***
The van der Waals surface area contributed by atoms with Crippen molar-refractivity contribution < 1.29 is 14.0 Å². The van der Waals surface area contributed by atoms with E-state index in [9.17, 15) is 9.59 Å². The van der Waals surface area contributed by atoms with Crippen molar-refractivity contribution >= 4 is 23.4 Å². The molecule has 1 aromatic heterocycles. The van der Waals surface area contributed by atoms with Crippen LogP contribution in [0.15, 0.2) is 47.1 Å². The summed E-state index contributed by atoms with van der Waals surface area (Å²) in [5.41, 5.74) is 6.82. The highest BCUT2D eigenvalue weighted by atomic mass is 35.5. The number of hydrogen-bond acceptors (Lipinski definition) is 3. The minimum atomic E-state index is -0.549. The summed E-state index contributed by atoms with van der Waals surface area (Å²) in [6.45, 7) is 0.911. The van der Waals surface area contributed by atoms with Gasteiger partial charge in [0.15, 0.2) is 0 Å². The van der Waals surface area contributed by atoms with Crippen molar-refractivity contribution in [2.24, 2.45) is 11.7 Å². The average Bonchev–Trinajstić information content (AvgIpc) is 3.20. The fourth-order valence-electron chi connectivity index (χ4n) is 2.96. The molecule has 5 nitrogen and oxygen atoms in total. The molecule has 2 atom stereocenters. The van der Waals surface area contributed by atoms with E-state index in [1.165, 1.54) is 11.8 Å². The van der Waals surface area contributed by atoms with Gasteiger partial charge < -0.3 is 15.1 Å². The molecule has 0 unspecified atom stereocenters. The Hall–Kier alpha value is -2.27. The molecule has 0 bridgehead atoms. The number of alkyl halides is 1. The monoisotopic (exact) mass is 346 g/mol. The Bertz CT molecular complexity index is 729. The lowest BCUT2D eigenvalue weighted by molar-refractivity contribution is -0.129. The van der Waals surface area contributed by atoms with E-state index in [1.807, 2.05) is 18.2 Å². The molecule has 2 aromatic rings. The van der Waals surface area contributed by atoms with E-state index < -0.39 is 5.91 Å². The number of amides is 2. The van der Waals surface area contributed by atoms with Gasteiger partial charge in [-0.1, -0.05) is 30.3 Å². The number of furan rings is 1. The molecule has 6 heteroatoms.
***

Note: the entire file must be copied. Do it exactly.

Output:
The van der Waals surface area contributed by atoms with Crippen molar-refractivity contribution < 1.29 is 14.0 Å². The van der Waals surface area contributed by atoms with E-state index in [9.17, 15) is 9.59 Å². The van der Waals surface area contributed by atoms with Crippen molar-refractivity contribution >= 4 is 23.4 Å². The molecule has 1 aromatic heterocycles. The van der Waals surface area contributed by atoms with Crippen LogP contribution in [0.15, 0.2) is 47.1 Å². The summed E-state index contributed by atoms with van der Waals surface area (Å²) in [5.41, 5.74) is 6.82. The highest BCUT2D eigenvalue weighted by atomic mass is 35.5. The number of hydrogen-bond acceptors (Lipinski definition) is 3. The minimum atomic E-state index is -0.549. The summed E-state index contributed by atoms with van der Waals surface area (Å²) in [6.45, 7) is 0.911. The van der Waals surface area contributed by atoms with Gasteiger partial charge in [0.15, 0.2) is 0 Å². The van der Waals surface area contributed by atoms with Crippen molar-refractivity contribution in [2.24, 2.45) is 11.7 Å². The average Bonchev–Trinajstić information content (AvgIpc) is 3.20. The fourth-order valence-electron chi connectivity index (χ4n) is 2.96. The molecule has 5 nitrogen and oxygen atoms in total. The molecule has 2 atom stereocenters. The van der Waals surface area contributed by atoms with E-state index in [1.165, 1.54) is 11.8 Å². The van der Waals surface area contributed by atoms with Gasteiger partial charge < -0.3 is 15.1 Å². The molecule has 0 unspecified atom stereocenters. The Hall–Kier alpha value is -2.27. The molecule has 0 bridgehead atoms. The number of alkyl halides is 1. The monoisotopic (exact) mass is 346 g/mol. The Bertz CT molecular complexity index is 729. The lowest BCUT2D eigenvalue weighted by molar-refractivity contribution is -0.129. The van der Waals surface area contributed by atoms with E-state index in [1.807, 2.05) is 18.2 Å². The molecule has 2 aromatic rings. The van der Waals surface area contributed by atoms with E-state index < -0.39 is 5.91 Å². The number of amides is 2. The van der Waals surface area contributed by atoms with Gasteiger partial charge in [-0.1, -0.05) is 30.3 Å². The number of furan rings is 1. The molecule has 6 heteroatoms.